Determined to give my child the benefits of breast milk, I decided to pump and feed him through a special nurser. I pumped after each feeding and continued for six weeks until I was ready to return to work. I watched my diet, forced myself to drink milk and protein and started each morning with a peanut butter English muffin. They told me breast milk was best. What they didn’t tell me was that with all the allergies in my family there were some foods that were best avoided during lactation.
The first time I tried to squeeze three ounces of a milk-based formula into his mouth, he cried uncontrollably. He writhed with pain arched his back, pushed his tongue out and spit the milk out of his mouth. It drooled down his face and neck. The next day I tried again. I was convinced he just needed to get used to the new taste. After all, it wasn’t the same as the watery breast milk. After the second helping of the formula, he began to break out in a rash, which slowly moved down the trunk of his body covering all the crevices of his tiny body. His skin had taken on a purplish tint and he was quite uncomfortable. I quickly dialed the pediatrician’s phone number, and the calm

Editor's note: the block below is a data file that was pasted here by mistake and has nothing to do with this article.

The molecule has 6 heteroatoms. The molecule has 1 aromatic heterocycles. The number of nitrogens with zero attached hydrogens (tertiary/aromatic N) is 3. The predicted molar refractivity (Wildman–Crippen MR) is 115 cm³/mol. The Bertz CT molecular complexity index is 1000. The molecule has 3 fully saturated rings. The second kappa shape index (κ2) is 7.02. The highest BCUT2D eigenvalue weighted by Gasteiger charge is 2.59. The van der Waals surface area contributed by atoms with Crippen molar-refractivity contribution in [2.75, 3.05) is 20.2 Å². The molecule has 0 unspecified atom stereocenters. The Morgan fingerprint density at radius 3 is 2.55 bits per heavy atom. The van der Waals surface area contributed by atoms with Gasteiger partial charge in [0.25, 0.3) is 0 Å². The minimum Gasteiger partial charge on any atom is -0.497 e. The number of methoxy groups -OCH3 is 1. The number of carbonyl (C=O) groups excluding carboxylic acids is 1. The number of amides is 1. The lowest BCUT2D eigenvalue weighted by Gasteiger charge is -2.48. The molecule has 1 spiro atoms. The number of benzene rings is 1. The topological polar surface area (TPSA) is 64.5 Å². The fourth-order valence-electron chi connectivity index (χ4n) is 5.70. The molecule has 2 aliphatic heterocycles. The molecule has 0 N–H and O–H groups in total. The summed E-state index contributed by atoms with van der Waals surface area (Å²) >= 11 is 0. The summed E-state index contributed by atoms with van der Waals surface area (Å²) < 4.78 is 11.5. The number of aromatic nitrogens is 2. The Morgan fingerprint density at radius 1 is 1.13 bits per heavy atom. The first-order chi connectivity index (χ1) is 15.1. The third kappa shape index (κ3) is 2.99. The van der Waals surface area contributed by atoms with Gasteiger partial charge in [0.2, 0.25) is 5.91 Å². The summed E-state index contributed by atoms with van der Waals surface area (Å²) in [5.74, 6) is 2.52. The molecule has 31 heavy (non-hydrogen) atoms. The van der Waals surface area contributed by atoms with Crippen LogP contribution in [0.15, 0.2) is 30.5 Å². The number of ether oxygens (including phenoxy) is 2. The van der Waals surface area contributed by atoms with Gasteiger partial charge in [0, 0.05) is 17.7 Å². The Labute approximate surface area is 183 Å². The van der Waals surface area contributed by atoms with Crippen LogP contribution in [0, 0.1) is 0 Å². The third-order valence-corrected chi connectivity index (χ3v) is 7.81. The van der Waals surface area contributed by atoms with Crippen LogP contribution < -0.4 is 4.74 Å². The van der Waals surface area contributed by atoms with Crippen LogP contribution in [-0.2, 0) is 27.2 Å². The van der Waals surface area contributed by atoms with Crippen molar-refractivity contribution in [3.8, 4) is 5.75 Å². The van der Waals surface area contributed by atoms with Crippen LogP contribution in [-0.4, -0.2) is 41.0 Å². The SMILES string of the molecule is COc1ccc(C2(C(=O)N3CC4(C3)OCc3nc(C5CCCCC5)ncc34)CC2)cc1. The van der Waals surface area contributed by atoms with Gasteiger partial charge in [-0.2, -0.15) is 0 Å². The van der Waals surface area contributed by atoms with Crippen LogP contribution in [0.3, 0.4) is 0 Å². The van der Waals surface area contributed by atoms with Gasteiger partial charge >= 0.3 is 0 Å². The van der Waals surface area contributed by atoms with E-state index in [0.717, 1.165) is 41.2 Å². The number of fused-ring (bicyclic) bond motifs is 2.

receptionist on the other end of the phone said he was most likely reacting to the formula. ”
I drove to the doctor’s office with a pit in my stomach. I didn’t understand what was happening. The doctor
took a look at his swollen little body and said he was having an allergic reaction to the milk and suggested we switch to soy. I promptly went to the grocery store and bought the soy-based formula and filled the bottles in the refrigerator. Two days later, it was like deja vu. Another phone call to the doctor and another trip to see them, only for them to explain that it was nearly impossible for a baby to be allergic to both milk and soy formula. I was told to continue with the soy formula and to try another brand.